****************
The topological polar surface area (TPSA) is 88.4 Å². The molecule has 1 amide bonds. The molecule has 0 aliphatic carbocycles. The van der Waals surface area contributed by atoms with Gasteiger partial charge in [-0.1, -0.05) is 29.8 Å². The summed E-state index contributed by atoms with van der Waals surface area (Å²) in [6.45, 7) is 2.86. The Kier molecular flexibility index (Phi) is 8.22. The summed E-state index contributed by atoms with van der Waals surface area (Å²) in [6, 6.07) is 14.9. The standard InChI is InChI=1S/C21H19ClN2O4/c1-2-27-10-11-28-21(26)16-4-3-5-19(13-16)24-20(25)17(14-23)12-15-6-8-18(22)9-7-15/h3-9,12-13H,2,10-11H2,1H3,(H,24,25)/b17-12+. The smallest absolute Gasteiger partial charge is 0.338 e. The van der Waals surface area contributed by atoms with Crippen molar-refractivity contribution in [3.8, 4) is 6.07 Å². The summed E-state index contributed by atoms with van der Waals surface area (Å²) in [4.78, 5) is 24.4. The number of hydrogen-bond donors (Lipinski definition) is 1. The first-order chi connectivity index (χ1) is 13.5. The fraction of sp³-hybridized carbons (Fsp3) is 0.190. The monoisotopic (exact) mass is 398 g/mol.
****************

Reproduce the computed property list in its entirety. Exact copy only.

The topological polar surface area (TPSA) is 88.4 Å². The molecule has 1 amide bonds. The molecule has 0 aliphatic carbocycles. The van der Waals surface area contributed by atoms with Gasteiger partial charge in [-0.1, -0.05) is 29.8 Å². The summed E-state index contributed by atoms with van der Waals surface area (Å²) in [6.45, 7) is 2.86. The Kier molecular flexibility index (Phi) is 8.22. The summed E-state index contributed by atoms with van der Waals surface area (Å²) in [6, 6.07) is 14.9. The standard InChI is InChI=1S/C21H19ClN2O4/c1-2-27-10-11-28-21(26)16-4-3-5-19(13-16)24-20(25)17(14-23)12-15-6-8-18(22)9-7-15/h3-9,12-13H,2,10-11H2,1H3,(H,24,25)/b17-12+. The smallest absolute Gasteiger partial charge is 0.338 e. The van der Waals surface area contributed by atoms with Crippen molar-refractivity contribution in [3.8, 4) is 6.07 Å². The summed E-state index contributed by atoms with van der Waals surface area (Å²) in [4.78, 5) is 24.4. The number of hydrogen-bond donors (Lipinski definition) is 1. The first-order chi connectivity index (χ1) is 13.5. The fraction of sp³-hybridized carbons (Fsp3) is 0.190. The monoisotopic (exact) mass is 398 g/mol.